For all those depressed today over the plight of Baltimore’s pro football team, here’s a thoughtful distraction – it’s not too early to get depressed over Baltimore’s baseball team, too.

The Ravens spoiled the final hours of the weekend by dropping a tough one to the Pittsburgh Steelers – anybody around here still seriously thinking playoffs? – while the Orioles dropped a tough one to the New York Yankees without a pitch being thrown.

The O’s brain trust now settles in for this week’s wheel-and-deal winter baseball meetings, knowing that the Yankees landed Giancarlo Stanton over the weekend. Stanton was last year’s National League Most Valuable Player. He hit 59 home runs. The Yankees already have Aaron Judge, who hit 52 home runs last year. The Yankees got Stanton because they routinely throw money around the way the Orioles of Baltimore cannot.

Stanton has a contract that will pay him roughly $25 million a year for much of the upcoming decade. The only time the Orioles traffic in such numbers, they instinctively say “Ouch.”

For reference, we offer two names: Chris Davis and Manny Machado.

A couple of winters ago, Davis got himself a seven-year deal here averaging about $23 million annually. He’s an embarrassment at any price, with his pitifully low batting average and pitifully high strikeouts.

Then there’s Machado. After next season, he’s eligible for free agency. If the Orioles want to keep him, they’ll have to offer Giancarlo Stanton-type money. Even in the modern, money-saturated world of pro sports, is Manny worth it?

Here’s a little perspective: the Orioles have been playing major league baseball for more than 60 years. In all that time, how many Hall of Fame players has the club’s farm system produced, who played extensive time here?

There’s Brooks Robinson, Jim Palmer, Eddie Murray, Cal Ripken. Four very special ballplayers – in more than 60 years! (Plus Mike Mussina, who should be in the Hall of Fame.)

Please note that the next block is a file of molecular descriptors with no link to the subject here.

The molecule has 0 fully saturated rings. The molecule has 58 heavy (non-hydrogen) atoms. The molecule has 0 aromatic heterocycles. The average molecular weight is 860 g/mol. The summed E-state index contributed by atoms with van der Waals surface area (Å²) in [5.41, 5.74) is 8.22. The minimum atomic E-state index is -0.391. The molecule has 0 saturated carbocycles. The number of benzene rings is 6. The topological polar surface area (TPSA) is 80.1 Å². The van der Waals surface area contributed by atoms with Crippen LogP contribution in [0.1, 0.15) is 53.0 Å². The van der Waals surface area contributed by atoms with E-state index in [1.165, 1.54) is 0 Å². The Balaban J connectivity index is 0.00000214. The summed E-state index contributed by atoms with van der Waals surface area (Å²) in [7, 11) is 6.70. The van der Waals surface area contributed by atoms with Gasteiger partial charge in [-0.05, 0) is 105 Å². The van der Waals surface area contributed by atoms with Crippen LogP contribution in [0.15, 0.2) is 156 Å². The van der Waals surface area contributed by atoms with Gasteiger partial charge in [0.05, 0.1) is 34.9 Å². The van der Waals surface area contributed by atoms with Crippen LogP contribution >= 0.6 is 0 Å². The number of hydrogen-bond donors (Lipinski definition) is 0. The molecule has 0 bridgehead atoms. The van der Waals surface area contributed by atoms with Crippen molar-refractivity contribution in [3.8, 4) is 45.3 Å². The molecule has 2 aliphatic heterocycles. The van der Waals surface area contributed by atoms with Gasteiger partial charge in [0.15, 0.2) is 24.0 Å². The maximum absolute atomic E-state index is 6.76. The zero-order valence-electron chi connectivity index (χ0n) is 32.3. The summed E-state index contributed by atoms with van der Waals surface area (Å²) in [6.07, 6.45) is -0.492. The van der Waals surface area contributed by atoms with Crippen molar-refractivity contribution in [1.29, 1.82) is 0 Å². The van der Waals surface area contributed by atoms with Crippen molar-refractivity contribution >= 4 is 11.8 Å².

Manny Machado has a chance to be better than any of them before he’s through. He has a chance to be not only the best player in the entire history of the Baltimore franchise, but its very face, its heart, and its central reason for fans to enter the ballpark summer after summer.

In baseball, hot prospects come along all the time. But how many pan out the way Manny has? Not Ben McDonald, who was supposed to be the next Jim Palmer. He was a .500 pitcher who left with arm trouble. Not Matt Wieters, who was supposed to be the next Johnny Bench. Does anyone truly think Wieters lived up to his billing?

Machado has. He’s that once-in-a-generation player who’s unlike almost everybody else. So the Orioles’ other option is to trade Manny while they can. Of course, his value has already dropped, since he’s a free agent a year from now. So how much could they get for him? Here’s one bit of good news: the Yankees probably won’t go after Manny, because they’ve spent so much on Stanton.

Around here, that’s the day’s only good sporting news.

Michael Olesker

A former Baltimore Sun columnist and WJZ-TV commentator, Michael Olesker is the author of six books. His most recent, “Front Stoops in the Fifties: Baltimore Legends Come of Age,” has just been re-issued in paperback by the Johns Hopkins University Press.